There is nothing more powerful than fear. Fear of death when one feels they have everything to live for. Fear of death when one feels they are too powerful to die or too rich not to be able afford to buy life.
This is what the current Covid-19 pandemic is beginning to reveal. Two decades ago, we dealt with the HIV/Aids pandemic and human nature was unmasked in much the same way. The rich believed they could buy their way out of the march to the grave. A story was told to us by a mentor during our medical school training of a wealthy entrepreneur in Kenya who was diagnosed with HIV in the early 90s. He travelled the world seeking treatment without success. He was one of the first patients to visit the infamous Prof Arthur Obel as he launched what was thought to be the first ever HIV cure in the world in 1993, Kemron. Kemron was quickly quashed into oblivion. New treatment started trickling into the market in the West and our desperate patient flew out in search of the magic bullet.
Unfortunately, it took a few more years to figure out that the novel anti-retroviral drugs needed to be used in combination for them to be beneficial. By this time, it was getting too late for him. As his body failed him, he re- sorted to blood transfusions and anything else possible to no avail. By this time, he was beginning to go broke. Worse, he developed kidney failure, subjecting him to dialysis, which plundered his resources. A kidney transplant was not an option as no one was going to put a good kidney in someone who was considered to be dying.
His dialysis demands increased and when he began to sell his assets to finance the bills, his wife asked his friends in the medical field to talk to him. She had accepted she was dying along with him, but she would not agree to leave her children destitute. He died four months later, having let go of his most prized vintage car. He never got to benefit from the ARVs we take for granted now. The level of desperation exhibited by man in trying to stay alive when death is imminent, is only measured by his purchasing power. While the poor man may be seen to not care much, it is only because he knows he has no means to fight for his life. However, give him money and he will surprise you.
Last week, this story came flooding back when a friend told me of the ridiculous steps being taken by the wealthy to avert death from Covid-19. When we were just recovering from people binge-shopping and hoarding toilet paper, the people of means were purchasing ventilators for their personal use at home, should they need them. To a lay person, the Internet makes it look like a ventilator is designed to work on its own, with multiple fail safe mechanisms to protect the patient. Further, it is also listed as a home care device. Is this really true? Yes it is. This concept was devised for patients, especially of paediatric population who require long-term ventilation due to chronic conditions. These children are stable, only that they lack capacity to breathe for themselves due to muscular of nerve conditions that otherwise would not kill the patient. The child is carefully assessed for suitability for home care and the caregivers are intensively trained to care for the patient and to operate the machine and spot problems. The care is fully supported by doctors, respiratory therapists who configure the settings necessary for the patient and biomedical technologists who service these machines. Can this work in the context of coronavirus infection? Highly unlikely.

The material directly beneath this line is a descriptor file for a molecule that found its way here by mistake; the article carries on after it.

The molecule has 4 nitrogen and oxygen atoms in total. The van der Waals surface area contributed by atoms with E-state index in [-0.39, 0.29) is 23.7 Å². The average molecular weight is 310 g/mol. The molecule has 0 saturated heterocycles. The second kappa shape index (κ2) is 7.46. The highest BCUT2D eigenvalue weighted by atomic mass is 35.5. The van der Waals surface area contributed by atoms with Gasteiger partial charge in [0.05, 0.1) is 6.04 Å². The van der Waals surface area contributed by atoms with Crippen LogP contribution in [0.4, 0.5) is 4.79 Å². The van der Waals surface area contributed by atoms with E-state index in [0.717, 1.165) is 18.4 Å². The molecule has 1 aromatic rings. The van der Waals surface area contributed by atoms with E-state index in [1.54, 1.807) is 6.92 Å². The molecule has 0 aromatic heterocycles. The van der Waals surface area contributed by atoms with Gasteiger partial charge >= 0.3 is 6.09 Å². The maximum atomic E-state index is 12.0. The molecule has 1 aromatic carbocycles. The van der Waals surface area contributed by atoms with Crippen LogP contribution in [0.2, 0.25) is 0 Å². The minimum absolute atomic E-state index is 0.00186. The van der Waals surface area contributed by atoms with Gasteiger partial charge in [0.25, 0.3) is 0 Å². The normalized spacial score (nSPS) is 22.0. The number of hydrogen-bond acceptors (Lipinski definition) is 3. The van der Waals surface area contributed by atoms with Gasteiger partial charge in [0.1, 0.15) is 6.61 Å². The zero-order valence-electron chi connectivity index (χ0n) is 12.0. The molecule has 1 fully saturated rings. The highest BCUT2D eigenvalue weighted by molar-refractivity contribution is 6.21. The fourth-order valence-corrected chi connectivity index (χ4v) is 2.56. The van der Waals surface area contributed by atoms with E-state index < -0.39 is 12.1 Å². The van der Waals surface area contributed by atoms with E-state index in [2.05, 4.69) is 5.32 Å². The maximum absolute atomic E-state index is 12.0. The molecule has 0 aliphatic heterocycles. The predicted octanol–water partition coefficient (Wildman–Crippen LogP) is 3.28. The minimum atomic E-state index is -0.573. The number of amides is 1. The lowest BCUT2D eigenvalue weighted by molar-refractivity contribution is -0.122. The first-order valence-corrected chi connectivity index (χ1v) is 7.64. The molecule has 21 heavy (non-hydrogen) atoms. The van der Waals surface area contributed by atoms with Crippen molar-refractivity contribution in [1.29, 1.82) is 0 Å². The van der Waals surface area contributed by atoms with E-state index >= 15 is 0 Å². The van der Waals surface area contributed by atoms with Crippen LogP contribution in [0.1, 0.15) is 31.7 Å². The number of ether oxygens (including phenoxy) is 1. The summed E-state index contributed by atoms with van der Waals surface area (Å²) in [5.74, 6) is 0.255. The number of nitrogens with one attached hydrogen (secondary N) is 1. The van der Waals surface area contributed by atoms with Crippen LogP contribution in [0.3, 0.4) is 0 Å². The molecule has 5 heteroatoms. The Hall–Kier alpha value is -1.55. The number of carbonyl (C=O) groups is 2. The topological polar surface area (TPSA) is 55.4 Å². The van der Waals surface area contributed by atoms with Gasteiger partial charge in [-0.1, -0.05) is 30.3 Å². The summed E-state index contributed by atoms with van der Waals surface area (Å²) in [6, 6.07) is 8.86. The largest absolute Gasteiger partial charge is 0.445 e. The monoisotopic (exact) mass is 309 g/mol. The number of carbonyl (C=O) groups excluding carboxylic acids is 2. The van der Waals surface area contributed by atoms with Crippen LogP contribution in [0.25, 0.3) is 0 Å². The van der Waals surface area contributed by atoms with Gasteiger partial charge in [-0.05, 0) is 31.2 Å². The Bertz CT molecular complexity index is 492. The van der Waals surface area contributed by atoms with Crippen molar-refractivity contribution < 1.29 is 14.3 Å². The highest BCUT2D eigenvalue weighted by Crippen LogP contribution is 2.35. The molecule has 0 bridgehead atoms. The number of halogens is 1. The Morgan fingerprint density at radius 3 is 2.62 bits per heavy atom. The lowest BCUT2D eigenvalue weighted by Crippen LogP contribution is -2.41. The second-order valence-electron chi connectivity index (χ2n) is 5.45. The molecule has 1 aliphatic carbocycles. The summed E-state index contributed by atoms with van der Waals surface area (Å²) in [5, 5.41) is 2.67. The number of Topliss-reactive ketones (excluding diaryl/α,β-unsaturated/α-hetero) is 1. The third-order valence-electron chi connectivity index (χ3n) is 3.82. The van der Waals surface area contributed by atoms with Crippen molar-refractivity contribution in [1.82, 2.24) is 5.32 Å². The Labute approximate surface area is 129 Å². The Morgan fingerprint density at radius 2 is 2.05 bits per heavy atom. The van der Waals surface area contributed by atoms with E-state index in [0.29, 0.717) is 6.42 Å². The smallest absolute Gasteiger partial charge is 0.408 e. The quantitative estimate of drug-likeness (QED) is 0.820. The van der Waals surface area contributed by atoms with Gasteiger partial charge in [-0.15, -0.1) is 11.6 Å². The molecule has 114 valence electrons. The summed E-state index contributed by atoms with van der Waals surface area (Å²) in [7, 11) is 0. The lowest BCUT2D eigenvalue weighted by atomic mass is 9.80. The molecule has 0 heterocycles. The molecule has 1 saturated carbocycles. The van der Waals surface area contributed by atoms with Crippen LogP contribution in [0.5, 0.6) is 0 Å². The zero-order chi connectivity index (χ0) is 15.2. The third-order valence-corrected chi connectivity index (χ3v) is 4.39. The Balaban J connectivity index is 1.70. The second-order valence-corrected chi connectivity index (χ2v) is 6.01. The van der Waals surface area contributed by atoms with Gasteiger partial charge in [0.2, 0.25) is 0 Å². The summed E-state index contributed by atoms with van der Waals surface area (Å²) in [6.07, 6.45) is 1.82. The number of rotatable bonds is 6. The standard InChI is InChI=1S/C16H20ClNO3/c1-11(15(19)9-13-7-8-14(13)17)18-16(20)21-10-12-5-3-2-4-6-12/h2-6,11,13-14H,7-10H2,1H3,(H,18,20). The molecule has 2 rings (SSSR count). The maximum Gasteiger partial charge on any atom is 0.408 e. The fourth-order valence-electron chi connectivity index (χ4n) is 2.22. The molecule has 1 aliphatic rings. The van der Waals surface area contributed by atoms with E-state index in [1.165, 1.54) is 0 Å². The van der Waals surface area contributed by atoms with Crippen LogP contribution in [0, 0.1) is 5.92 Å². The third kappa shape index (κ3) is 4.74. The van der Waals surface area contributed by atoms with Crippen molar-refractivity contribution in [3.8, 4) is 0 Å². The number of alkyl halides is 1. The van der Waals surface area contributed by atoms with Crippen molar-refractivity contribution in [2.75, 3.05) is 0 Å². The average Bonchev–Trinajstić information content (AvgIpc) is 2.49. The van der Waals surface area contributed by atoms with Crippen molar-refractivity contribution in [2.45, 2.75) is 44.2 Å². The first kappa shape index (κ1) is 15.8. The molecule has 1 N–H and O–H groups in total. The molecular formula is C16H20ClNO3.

The critically ill patient in need of a ventilator requires a lot more care than just being able to breath. There is need for medication to control the infection itself and the damage it is causing to the body organs. There are multiple tests done every 24 hours, sometimes repeated multiple times a day, to maintain the body’s homeostasis. These tests require a lab that is not available in the house. There is need for careful calculation of fluids and electrolytes that need to be administered to the patient, based on the function of the other body organs, a function that can only be performed by a highly skilled intensive care doctor. The body needs to be fed through tubes to maintain nutrition. There may be need for concurrent dialysis as kid- neys begin to fail, blood transfusion when shock sets in or resuscitation when the heart stops.
The simple message to these extremely naive people is that even if you bought an entire intensive care unit and brought it home, it is worthless without the critical care teams that run the unit. Would you be able to afford to employ them? Highly unlikely because you will first have to find idle ones looking for employment. Newsflash, Kenya has just about 180 anaesthesiologists to run all our critical care units across the coun- try, and further care for patients in theatre undergoing surgery. Once we hit the peak of the pandemic, they will be so overwhelmed in the actual hospital ICUs, supported by every generalist with any training on critical care. Further, the government will be digging each and every one of them out to come on deck. This is even worse for critical care nurses who are ridiculously scarce, yet pivotal to the ICU function.
The millions worth of equipment will be worthless junk to you. Primal impulse to stay alive leads to ridiculous reactions. Even the skilled anaesthesiologist cannot intubate himself, should he need to use the ventilator. The only sure- fire way to tame the pandemic is selflessness. You are only safe if you keep those around you safe and infection-free. That $50,000 would keep you out of ICU if you spent it on the economically vulnerable to assure them of a full stomach, access to water and security of a roof over their heads for the next three months. They would gladly stay at home and break the chain of transmission so that the virus never found its way to your pristine backyard.
Dr Bosire is an obstetrician/gynaecologist